Friday, November 07, 2014

Cruising the Web

Peggy Noonan chastises Barack Obama's reaction to the election results.
Common sense says a chastened president would acknowledge the obvious—some things aren’t working, he has made some mistakes—and, in Mr. Obama’s case, hit the reset button with Congress. Reach out, be humble. Humility has power. It shows people that you have some give—you get the message, you are capable of self-correcting.

That is not what he’s doing. The president is instead doubling down on hostility, antagonism and distance.

What a mistake. What a huge, historic mistake, not only for him but also for his party.

In his news conference on Wednesday, Mr. Obama was grim and grudging, barely bothering to hide suppressed anger. “Republicans had a good night.” He was unwilling to explain or characterize what happened. “I’ll leave it to all of you and the professional pundits to pick through yesterday’s results.” He took no personal responsibility: The people sent a message and it is that Washington must work “as hard as they do.” He was unwilling to say what went wrong, why his party’s candidates didn’t want him near them on the trail. His answers were long, filibuster-y, meant to run out the clock. It was clear the White House wanted to say he met with reporters for more than an hour. He did. At one point he tried to smile but couldn’t quite pull it off; it came across as a Nixon-like flexing of the rictus muscles. (I tried to describe it in my notes. “Hatey” was the best I could do.)

There were airy generalities—“This town doesn’t work well”—and a few humblebrags: “I have a unique responsibility to try and make this town work”; “I’m the guy who’s elected by everybody.”
Instead the President continues to threaten executive action in the face of Republican warnings of how that would "poison the well."
It is confounding—not surprising but stunning, unhelpful and ill-judged—that the president is instead going for antagonism, combat and fruitless friction.

This is not just poor strategy, it seems to me to be mildly delusional. Chris Matthews erupted on MSNBC: “There’s something in this guy that just plays to his constituency and acts like there’s no other world out there!”

That’s true. And deeply strange in a politician. It’s as if he doesn’t think he has to work with others, he only has to be right. I think Mr. Obama sees himself as a centrist because he often resists the pressures of the leftward-most edge of his base. Therefore in his imagination he is in the middle, the center. If he is in the middle of a great centrist nation, how can they turn on him? The answer: They are confused. This is their flaw, not his. He’s not going to let their logical flaws change his game.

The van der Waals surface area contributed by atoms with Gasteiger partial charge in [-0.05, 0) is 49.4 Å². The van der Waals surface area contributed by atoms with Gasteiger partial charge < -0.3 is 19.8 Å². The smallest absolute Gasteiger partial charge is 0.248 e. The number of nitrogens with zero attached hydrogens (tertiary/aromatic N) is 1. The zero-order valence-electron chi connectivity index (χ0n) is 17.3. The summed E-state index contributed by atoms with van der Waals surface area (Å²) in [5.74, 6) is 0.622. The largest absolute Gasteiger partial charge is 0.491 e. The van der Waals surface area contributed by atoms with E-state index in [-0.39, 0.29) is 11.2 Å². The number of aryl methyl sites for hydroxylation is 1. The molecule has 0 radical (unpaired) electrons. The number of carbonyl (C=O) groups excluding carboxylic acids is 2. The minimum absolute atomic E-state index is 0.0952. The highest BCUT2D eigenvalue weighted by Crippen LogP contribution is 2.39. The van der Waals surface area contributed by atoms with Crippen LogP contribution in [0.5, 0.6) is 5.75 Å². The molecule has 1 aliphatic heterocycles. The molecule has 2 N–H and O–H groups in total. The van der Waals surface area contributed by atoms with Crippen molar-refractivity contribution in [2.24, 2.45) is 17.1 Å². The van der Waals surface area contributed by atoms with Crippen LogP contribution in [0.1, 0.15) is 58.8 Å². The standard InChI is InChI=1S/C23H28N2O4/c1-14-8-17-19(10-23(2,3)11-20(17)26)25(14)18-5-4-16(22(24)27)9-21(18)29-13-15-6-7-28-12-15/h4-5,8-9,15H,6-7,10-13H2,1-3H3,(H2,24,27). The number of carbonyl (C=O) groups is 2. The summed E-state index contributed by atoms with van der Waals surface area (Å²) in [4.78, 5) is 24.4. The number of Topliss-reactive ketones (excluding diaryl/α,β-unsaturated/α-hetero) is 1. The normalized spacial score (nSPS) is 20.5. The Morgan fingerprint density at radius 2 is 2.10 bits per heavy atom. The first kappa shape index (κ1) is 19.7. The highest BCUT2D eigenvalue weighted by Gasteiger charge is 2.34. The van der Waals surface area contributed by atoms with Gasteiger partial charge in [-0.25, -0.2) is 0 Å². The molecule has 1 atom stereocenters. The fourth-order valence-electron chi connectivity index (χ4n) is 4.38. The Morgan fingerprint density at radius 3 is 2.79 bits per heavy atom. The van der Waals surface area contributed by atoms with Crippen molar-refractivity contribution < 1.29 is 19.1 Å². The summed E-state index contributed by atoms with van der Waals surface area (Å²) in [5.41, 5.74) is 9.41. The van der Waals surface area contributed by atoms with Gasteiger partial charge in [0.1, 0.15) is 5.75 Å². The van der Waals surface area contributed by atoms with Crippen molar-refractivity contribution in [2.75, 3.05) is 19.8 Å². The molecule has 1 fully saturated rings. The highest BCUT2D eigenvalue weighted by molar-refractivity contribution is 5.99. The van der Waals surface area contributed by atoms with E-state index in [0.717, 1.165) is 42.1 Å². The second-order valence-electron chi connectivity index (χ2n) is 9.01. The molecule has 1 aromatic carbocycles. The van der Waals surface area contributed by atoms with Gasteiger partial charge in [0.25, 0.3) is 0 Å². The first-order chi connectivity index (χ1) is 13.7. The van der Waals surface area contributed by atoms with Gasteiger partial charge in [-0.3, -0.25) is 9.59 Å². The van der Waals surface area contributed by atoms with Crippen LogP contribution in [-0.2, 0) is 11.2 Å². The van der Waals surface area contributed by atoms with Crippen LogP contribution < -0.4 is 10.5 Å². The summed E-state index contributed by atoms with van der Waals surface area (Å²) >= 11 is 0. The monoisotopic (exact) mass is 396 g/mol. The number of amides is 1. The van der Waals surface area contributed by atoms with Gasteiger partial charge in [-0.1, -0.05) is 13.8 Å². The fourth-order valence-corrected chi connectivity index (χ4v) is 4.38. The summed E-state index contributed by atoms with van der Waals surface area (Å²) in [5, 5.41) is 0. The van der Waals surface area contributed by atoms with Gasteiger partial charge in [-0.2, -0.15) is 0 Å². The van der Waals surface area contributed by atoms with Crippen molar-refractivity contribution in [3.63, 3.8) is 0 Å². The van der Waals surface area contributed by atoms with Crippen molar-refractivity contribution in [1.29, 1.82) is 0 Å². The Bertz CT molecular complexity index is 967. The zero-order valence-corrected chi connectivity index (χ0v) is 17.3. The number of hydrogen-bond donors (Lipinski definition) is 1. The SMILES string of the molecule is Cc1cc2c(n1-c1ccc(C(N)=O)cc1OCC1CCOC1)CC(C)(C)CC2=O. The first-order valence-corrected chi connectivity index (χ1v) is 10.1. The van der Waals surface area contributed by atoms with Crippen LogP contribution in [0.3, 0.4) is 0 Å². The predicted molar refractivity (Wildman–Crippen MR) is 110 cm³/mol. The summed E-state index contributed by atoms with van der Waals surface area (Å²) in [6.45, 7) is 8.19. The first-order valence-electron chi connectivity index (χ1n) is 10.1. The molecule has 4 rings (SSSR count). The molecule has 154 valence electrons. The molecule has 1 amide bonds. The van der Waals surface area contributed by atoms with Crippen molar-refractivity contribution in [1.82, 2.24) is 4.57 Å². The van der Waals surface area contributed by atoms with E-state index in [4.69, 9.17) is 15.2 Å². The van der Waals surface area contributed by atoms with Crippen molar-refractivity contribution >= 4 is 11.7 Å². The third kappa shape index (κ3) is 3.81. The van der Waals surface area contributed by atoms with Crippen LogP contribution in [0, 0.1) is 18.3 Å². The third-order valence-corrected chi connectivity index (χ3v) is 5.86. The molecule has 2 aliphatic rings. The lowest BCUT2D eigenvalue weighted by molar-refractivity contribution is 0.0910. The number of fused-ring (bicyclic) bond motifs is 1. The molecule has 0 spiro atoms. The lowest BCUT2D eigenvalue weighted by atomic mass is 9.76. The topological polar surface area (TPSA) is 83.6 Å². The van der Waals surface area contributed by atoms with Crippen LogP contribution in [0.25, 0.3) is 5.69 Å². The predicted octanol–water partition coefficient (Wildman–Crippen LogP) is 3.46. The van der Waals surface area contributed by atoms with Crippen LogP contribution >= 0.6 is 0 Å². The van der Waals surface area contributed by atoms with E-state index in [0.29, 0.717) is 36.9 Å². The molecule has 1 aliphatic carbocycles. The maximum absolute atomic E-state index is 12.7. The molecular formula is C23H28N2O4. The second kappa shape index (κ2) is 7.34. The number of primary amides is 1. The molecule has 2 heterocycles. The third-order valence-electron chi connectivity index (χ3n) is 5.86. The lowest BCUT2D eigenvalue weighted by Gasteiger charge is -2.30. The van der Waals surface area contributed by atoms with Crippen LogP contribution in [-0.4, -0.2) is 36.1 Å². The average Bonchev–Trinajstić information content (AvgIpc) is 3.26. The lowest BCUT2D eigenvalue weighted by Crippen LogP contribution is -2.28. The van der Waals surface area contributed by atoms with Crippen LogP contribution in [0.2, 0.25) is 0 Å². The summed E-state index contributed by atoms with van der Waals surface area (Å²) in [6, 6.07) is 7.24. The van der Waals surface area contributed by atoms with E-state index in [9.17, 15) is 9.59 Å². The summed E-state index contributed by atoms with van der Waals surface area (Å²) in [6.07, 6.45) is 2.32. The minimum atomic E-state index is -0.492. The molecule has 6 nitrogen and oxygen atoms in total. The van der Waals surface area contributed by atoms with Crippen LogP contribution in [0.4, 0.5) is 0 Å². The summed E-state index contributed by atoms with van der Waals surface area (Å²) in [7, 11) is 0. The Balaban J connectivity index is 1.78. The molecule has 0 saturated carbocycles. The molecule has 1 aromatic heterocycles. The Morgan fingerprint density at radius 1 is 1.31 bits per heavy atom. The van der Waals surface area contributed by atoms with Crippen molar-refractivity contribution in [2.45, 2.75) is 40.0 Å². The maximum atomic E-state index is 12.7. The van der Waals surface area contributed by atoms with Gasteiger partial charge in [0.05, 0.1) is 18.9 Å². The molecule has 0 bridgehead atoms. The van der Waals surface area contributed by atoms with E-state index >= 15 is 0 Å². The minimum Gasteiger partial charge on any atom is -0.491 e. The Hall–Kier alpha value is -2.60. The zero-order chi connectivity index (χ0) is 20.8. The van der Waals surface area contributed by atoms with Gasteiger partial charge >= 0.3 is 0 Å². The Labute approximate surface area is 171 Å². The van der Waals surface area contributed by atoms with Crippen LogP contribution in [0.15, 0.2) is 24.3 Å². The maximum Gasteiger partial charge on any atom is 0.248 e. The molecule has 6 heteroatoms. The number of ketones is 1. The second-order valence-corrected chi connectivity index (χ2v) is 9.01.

And continuing down this path will just hurt his party even more for 2016.
Once again the president is doing his party no favors.

This is no way to run a railroad. The president here is doing what he has been doing for a while, helping Republicans look good. That is an amazing strategy for a Democratic president to adopt.
But it has always been all about him and he doesn't really care about what comes after him. He is Louis XV - "Après moi, le déluge".

Brendan Nyhan warns analysts not to overinterpret the election results. He points out that historically, midterm elections don't tell us a lot about the following presidential election results. The real effect, he points out, will be on the pool of candidates available to run in the future.

Ignoring that advice, Matthew Continetti analyzes how Tuesday's results hurt Hillary Clinton. Just imagine what would have happened to the GOP if they'd fallen short this week.
If the GOP had failed to capture the Senate, the loss would have been more than demoralizing. It would have led to serious discussion of a third party. Donors would have reconsidered whether their spending was worth the reputational cost. Candidate recruitment efforts would have stalled. Republican voters would have asked why they bother to show up. The Republican circular firing squad, always a problem, wouldn’t use conventional weapons. They’d use ICBMs.
And the results do not demonstrate a real desire for more Clinton-Democrats.
This year, several candidates ran explicitly as “Clinton Democrats.” They tried to associate themselves with fond and gauzy memories of a better time. They lost. Arkansas—the birthplace of Bill Clinton, the test tube of Clintonism—became a GOP stronghold. Tom Cotton defeated Mark Pryor by 17 points. The Clintons’ star power, such as it is, was overwhelmed by the Republican wave of discontent and anger at liberal incompetence.

The Clintons aren’t gods. They are human beings—extremely, terribly, irredeemably flawed human beings.